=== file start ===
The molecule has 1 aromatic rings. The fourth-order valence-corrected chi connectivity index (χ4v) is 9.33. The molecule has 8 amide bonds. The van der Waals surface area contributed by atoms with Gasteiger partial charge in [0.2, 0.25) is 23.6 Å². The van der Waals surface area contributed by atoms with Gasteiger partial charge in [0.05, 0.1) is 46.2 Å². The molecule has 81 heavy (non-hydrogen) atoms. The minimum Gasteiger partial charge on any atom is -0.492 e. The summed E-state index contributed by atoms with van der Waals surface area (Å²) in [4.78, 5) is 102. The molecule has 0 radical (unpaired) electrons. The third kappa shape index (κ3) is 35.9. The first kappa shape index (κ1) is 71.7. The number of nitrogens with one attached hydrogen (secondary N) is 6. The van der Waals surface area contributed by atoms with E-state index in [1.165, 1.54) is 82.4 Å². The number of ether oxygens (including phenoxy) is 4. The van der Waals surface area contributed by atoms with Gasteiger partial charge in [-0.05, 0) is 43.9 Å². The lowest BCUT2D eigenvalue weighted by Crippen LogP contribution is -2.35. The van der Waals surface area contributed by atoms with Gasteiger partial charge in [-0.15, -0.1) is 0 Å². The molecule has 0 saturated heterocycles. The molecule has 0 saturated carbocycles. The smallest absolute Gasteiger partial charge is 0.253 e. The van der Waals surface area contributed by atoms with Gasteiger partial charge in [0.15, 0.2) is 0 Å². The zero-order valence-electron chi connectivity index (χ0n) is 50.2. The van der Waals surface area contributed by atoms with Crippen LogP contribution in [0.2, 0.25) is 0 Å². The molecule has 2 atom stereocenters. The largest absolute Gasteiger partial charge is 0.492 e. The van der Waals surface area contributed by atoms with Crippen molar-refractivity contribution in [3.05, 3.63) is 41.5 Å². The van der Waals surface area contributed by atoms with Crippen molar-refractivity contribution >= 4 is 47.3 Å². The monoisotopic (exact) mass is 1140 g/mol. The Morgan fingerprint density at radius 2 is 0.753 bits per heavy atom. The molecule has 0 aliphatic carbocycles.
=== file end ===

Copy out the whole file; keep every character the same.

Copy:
The molecule has 1 aromatic rings. The fourth-order valence-corrected chi connectivity index (χ4v) is 9.33. The molecule has 8 amide bonds. The van der Waals surface area contributed by atoms with Gasteiger partial charge in [0.2, 0.25) is 23.6 Å². The van der Waals surface area contributed by atoms with Gasteiger partial charge in [0.05, 0.1) is 46.2 Å². The molecule has 81 heavy (non-hydrogen) atoms. The minimum Gasteiger partial charge on any atom is -0.492 e. The summed E-state index contributed by atoms with van der Waals surface area (Å²) in [4.78, 5) is 102. The molecule has 0 radical (unpaired) electrons. The third kappa shape index (κ3) is 35.9. The first kappa shape index (κ1) is 71.7. The number of nitrogens with one attached hydrogen (secondary N) is 6. The van der Waals surface area contributed by atoms with E-state index in [1.165, 1.54) is 82.4 Å². The number of ether oxygens (including phenoxy) is 4. The van der Waals surface area contributed by atoms with Gasteiger partial charge in [-0.05, 0) is 43.9 Å². The lowest BCUT2D eigenvalue weighted by Crippen LogP contribution is -2.35. The van der Waals surface area contributed by atoms with Gasteiger partial charge in [-0.15, -0.1) is 0 Å². The molecule has 0 saturated heterocycles. The molecule has 0 saturated carbocycles. The smallest absolute Gasteiger partial charge is 0.253 e. The van der Waals surface area contributed by atoms with Gasteiger partial charge in [0.15, 0.2) is 0 Å². The zero-order valence-electron chi connectivity index (χ0n) is 50.2. The van der Waals surface area contributed by atoms with Crippen LogP contribution in [0.2, 0.25) is 0 Å². The molecule has 2 atom stereocenters. The largest absolute Gasteiger partial charge is 0.492 e. The van der Waals surface area contributed by atoms with Crippen molar-refractivity contribution in [3.05, 3.63) is 41.5 Å². The van der Waals surface area contributed by atoms with Crippen molar-refractivity contribution >= 4 is 47.3 Å². The monoisotopic (exact) mass is 1140 g/mol. The Morgan fingerprint density at radius 2 is 0.753 bits per heavy atom. The molecule has 0 aliphatic carbocycles.